Who Cares About McDonnell’s Thesis?
The media spotlight is on gubernatorial hopeful Robert McDonnell who is currently launching his 2009 campaign for governor of Virginia. McDonnell finds himself in hot water for his 1989 thesis, which outlines a position hostile to women’s interests and feminism.
Frankly, I think this kind of thing misses the mark. Politicians who have been in office for awhile have had ample opportunity to build a record that can be judged. More importantly, that record can show how a politician’s thinking has evolved over the years. People change their minds. They vote different ways. Moreover, as Will notes, this type of examination can have a chilling effect on academia:
Moreover, I’m wary of the chilling effect academic witch-hunts have on the interaction between experts and politicians. Presumably, we want our political leaders to get advice from academics, who are disinterested and frequently more knowledgeable on a particular subject. Academic documents are also fundamentally different from political ones — they’re less vetted, more exploratory, and ultimately less subject to artificial political constraints. I think this is a good thing, and I’d like to see more practical interaction between the academy and policy-makers precisely because academics have more freedom to come up with good ideas.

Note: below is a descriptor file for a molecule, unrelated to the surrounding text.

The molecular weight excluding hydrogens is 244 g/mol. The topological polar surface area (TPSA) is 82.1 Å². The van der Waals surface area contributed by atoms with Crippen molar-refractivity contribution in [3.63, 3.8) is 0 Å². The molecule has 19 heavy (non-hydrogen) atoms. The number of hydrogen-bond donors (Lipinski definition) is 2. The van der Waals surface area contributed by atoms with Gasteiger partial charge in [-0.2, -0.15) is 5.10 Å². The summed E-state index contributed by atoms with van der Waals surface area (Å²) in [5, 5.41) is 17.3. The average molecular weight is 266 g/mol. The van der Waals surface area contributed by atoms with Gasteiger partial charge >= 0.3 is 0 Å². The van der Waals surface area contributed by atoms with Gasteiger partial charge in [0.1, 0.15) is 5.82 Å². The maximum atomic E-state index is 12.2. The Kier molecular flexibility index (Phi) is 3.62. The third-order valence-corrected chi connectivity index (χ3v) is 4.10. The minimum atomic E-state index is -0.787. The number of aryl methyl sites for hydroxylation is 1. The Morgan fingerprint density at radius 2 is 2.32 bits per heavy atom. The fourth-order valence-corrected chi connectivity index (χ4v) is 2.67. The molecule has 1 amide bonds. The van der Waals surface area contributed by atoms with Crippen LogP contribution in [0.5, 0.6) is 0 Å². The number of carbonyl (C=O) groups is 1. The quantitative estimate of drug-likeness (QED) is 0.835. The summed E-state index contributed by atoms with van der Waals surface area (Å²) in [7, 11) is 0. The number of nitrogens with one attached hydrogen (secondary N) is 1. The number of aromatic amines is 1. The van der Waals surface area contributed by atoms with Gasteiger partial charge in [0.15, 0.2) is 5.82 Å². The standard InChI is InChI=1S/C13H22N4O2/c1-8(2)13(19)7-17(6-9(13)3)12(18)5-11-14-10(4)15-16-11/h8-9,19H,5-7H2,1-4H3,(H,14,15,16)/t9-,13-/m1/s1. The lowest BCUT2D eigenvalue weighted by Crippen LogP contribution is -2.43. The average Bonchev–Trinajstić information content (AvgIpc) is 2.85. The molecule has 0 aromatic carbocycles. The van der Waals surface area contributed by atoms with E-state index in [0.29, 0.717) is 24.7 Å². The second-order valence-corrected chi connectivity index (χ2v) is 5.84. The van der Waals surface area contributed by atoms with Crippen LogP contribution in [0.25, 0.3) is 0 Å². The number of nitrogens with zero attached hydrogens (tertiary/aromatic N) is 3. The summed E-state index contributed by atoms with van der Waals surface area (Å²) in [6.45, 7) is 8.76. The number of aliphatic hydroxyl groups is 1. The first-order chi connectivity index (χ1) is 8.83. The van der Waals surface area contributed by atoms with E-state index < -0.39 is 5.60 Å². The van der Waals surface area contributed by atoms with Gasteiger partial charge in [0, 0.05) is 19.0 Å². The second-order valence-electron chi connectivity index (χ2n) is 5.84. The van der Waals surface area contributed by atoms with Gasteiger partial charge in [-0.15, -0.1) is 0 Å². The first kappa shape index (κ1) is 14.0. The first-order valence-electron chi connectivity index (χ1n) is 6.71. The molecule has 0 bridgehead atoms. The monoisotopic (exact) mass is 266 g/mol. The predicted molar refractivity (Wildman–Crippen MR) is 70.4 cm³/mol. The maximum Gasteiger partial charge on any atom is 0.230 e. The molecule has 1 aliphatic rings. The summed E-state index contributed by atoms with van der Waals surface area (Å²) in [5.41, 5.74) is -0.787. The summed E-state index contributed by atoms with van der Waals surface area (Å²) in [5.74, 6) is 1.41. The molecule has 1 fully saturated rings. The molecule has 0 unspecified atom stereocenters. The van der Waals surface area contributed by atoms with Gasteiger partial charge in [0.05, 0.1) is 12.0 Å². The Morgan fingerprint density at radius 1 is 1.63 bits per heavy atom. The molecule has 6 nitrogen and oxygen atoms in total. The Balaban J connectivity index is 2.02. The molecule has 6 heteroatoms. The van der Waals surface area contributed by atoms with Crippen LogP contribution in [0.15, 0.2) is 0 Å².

I completely agree. Judge McDonnell on his record in office; not his college thesis.